View Full Version : Final Cut Pro Garbage Matte and Color Corrector
May 30, 2005, 12:54 AM
I'm doing color correction on a clip using the color corrector filter, but I'd like to only perform the correction on a certain area of the image. Is there a way to apply a garbage matte which will "tell" the color corrector to only operate on the portion of the image inside the garbage matte? If it can't be done with a garbage matte, is there some other matte or mask technique I can use to do it?
May 30, 2005, 01:00 AM
if the clip isnt that long I would export it as a sequence and use photoshop. Im not that sure on how to do this in fcp but would really like to learn how to apply a matte on a area of a clip where the effects would take place only on that matted area. Whats your example of the clip your doing.
May 30, 2005, 01:24 AM
Apply the Color Correction filter to the clip and de-saturate it. Click on the Limit Effect in the Visual CC 3-Way window. Pick the color you want, adjust some of the parameters to get the color to be isolated as best you can.
Now, if parts of an image has the same color as the object you are trying to isolate, but it also shows up. You need to remove the unwanted color by duplicating the clip onto a new layer exactly on top of the first. With the duplicated video clip in the viewer, turn off Limit Effect. Click on the Motion tab and crop the layer so you remove the offending colored objects. You may need to set cropping keyframes if the object moves inside the frame.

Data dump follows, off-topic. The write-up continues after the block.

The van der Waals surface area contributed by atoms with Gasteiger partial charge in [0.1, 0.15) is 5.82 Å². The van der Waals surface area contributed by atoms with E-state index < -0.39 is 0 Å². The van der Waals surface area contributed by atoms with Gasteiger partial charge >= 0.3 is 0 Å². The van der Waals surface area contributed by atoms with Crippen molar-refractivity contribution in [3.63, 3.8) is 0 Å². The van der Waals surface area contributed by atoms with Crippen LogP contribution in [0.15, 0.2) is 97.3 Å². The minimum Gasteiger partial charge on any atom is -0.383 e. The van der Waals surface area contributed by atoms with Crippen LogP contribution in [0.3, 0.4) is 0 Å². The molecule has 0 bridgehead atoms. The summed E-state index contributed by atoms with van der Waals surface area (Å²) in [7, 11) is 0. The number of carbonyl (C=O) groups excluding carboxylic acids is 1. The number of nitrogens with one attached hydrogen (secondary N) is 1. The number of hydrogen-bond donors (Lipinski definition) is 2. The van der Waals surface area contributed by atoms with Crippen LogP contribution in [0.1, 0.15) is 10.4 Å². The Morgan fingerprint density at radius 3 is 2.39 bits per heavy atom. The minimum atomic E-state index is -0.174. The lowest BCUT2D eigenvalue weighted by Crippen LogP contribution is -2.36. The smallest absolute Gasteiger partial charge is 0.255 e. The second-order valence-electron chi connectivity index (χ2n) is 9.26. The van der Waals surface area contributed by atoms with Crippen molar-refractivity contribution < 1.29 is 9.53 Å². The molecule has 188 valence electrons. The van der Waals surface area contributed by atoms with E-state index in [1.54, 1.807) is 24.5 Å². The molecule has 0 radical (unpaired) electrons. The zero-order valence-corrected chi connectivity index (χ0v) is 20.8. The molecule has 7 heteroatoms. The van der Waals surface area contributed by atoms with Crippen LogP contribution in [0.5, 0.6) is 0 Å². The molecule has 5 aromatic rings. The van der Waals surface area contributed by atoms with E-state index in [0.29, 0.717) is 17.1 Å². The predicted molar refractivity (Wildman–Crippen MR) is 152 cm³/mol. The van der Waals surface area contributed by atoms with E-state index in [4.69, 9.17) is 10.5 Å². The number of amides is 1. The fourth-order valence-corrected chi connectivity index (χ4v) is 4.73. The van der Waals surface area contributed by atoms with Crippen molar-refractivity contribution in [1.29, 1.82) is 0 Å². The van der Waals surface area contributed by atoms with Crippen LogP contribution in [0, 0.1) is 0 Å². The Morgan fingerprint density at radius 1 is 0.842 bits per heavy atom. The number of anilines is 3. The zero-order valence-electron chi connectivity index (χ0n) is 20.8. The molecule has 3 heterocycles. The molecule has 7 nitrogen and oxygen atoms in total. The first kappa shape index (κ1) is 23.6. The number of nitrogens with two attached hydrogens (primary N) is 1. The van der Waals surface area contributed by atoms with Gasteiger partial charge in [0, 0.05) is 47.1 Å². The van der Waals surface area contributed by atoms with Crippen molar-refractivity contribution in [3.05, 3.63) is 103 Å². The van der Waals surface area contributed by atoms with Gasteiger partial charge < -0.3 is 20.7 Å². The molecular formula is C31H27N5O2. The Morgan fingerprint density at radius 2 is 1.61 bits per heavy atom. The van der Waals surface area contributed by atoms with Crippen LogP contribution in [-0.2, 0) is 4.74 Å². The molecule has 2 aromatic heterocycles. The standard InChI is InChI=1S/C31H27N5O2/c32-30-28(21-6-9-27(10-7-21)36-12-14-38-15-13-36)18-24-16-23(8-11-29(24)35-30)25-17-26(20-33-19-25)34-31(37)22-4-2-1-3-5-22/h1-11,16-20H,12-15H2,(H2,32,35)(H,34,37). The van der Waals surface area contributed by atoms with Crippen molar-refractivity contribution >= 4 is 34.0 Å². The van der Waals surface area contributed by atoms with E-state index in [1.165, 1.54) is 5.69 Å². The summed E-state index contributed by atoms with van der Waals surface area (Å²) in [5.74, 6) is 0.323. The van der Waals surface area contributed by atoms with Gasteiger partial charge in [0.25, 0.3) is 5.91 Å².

May 31, 2005, 12:17 PM
Thanks for the reply Lacero. I ended up doing something similar to what you suggested, only I used the garbage matte instead of the motion tab. The trick that I was missing was to duplicate the clip on the next track up and composite the color corrected/garbage matted clip with the original clip.
In this case, the Photoshop method wouldn't have been practical because the clip is too long. The way I figured out to get the effect to only apply to the matted area is to apply both the effect and the garbage matte filter to the clip in question. Make sure the garbage matte is on top in the filters list. The effect will apply to the whole frame, and then the garbage matte will cut what you don't want out. You then composite this (by placing in the next video track up) with the original clip. The end result is that the garbage matted filtered portion of the video is overlayed on the unchanged frame, and you end up with the exact same result as you would get by only applying the effect to the specific portion of the frame selected by the garbage matte.